By Adam Tobias | Wisconsin Reporter
MILWAUKEE, Wis. — Big Labor has helped a Milwaukee County Board member write a union-boosting minimum wage proposal that could cost taxpayers more than $27 million over the next six years.
The “living wage” ordinance also could bankrupt the county’s Department of Family Care, stunt job growth and hinder future development, according to a fiscal analysis by the county’s nonpartisan comptroller’s office.
County Supervisor David Bowen wrote the legislation in collaboration with the Service Employees International Union.
Bowen, endorsed by the SEIU Wisconsin State Council in his 2012 election, worked with union representatives on about 15 drafts and met with them several times in his office at the county courthouse, county Supervisor James “Luigi” Schmitt confirmed.
“SEIU, they’ve been lockstep with it,” Schmitt told Wisconsin Reporter.
The proposed law would set a living wage of $12.45 per hour for 350 county employees and hundreds of workers under contract with the county.
The legislation, however, offers contracting firms an exemption from the wage hike, but only if their workers are covered by a collective bargaining agreement between the employer and a bona fide union.
“This is obviously an attempt to strengthen unions that have pretty much gone to the wayside,” county Supervisor Steve Taylor said. “It’s frustrating that, for their own self-interest, they are going to drive jobs out of Milwaukee County. They are more focused on their own membership and their own power and strength than they are to the average working people of the county.”
The living wage ordinance could also remove close to $27.4 million from the tax levy through 2019, according to a report by county Comptroller Scott Manske.
Annual costs could reach more than $8 million after 2017, the year when the Family Care program’s reserves are expected to run out.
Expenses will also continue to increase as current contracts expire and the bidding for new agreements requires compliance with the minimum wage ordinance.
Additionally, the living wage rate rises, on average, by about 2.5 percent every year.
If a developer chooses to receive financial assistance of more than $1 million from the county, that company and their site’s tenants also would be subject to the minimum wage ordinance.
Manske believes the county’s minor role in economic development would then become “non-existent.”
That could lead to the county losing out on an estimated $34.5 million in land sales, $11 million in additional tax revenue and 8,700 new jobs.
“There is no free lunch,” said Chris Edwards, director of tax policy studies at the Cato Institute. “Every dollar of mandated increase in wage is a dollar coming out of somewhere else in the economy. These politicians seem to think money grows on trees and it just doesn’t. There’s no Santa Claus here. All of this has to be paid for.”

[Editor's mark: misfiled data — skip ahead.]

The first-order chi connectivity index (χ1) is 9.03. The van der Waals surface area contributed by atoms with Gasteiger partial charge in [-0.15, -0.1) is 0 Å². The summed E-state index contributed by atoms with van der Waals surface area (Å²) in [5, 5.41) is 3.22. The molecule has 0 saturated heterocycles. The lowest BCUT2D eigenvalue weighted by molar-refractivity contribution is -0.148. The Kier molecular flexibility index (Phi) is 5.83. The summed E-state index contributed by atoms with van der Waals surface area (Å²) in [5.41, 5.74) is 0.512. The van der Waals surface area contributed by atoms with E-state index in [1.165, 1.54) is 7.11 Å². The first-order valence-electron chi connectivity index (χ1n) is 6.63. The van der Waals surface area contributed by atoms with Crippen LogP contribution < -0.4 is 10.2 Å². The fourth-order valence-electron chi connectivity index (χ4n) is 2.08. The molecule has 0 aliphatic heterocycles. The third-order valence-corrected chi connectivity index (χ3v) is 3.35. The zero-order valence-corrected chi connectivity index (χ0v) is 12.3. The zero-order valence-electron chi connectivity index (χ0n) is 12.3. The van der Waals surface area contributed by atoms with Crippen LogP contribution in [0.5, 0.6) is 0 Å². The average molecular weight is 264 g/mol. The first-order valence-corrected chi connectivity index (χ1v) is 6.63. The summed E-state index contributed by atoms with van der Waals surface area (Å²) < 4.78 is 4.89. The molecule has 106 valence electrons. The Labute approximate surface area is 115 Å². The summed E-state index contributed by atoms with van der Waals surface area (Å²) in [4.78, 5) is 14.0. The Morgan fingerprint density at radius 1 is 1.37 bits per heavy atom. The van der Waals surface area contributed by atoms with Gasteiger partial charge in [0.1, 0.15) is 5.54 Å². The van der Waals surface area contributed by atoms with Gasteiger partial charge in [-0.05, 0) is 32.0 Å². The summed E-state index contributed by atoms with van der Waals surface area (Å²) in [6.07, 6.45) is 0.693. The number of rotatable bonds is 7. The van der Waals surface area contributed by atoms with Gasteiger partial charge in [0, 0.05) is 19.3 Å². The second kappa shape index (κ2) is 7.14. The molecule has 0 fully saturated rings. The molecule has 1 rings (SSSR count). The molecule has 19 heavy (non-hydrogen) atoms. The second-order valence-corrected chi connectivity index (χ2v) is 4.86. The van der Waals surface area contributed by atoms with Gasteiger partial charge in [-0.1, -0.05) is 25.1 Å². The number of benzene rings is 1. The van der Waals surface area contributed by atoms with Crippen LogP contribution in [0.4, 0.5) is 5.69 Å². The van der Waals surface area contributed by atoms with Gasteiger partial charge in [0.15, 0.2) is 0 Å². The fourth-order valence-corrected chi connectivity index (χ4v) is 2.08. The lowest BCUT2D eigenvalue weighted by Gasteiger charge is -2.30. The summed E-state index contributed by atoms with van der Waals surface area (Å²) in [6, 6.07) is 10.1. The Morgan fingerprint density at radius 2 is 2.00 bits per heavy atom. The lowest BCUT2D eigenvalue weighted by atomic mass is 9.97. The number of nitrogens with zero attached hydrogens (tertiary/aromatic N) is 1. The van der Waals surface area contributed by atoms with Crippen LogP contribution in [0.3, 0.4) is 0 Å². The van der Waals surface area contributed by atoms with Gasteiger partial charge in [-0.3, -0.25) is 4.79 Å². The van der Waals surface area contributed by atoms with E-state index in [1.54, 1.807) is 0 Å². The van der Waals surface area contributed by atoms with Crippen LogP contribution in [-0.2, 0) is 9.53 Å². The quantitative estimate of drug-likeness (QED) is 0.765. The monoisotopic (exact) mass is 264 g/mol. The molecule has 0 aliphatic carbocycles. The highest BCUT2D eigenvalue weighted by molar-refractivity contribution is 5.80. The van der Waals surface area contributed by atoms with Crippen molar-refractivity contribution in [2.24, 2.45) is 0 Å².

Santa would instead visit the homes and offices of officials and members of an SEIU hit hard since Wisconsin in 2011 passed Act 10, Gov. Scott Walker’s signature law that restricts collective bargaining for government employees.
The Milwaukee SEIU reported revenues of $1,878,513 in 2010, $938,478 in 2011 and $780,923 in 2012, according to IRS tax documents.
If all of the approximately 2,400 employees who work for the Family Care program’s Supportive Home Care Employment Services were to join the SEIU, the union could see hundreds of thousands of dollars in additional income every year.
And that’s just one piece of the puzzle. The ordinance also includes contracted food, security, janitorial and clerical services.
While Bowen says the goal is to help Milwaukee County residents move above the federal poverty line, union dues and other contributions would cut deeply into wage increases.
A vote on the living wage law has been delayed until February so supervisors can find more common ground, Bowen said.
Bowen is trying to get a veto-proof majority of 12 votes to prevent county Executive Chris Abele from blocking the legislation.
“This mandate will cost taxpayers millions of dollars, thousands of jobs and ultimately risk the county’s important safety net services,” Abele said in a December memo to supervisors.
Abele last summer vetoed a development agreement with Hospitality Specialists Inc. on an $8 million extended-stay hotel in Wauwatosa because of a provision forcing the firm to provide starting wages of about $14 an hour.
Hospitality Specialists co-owner Jim Mann told the Milwaukee Journal Sentinel the clause would have made the hotel uncompetitive and killed the project.
Contact Adam Tobias at email@example.com or follow him on Twitter @Scoop_Tobias
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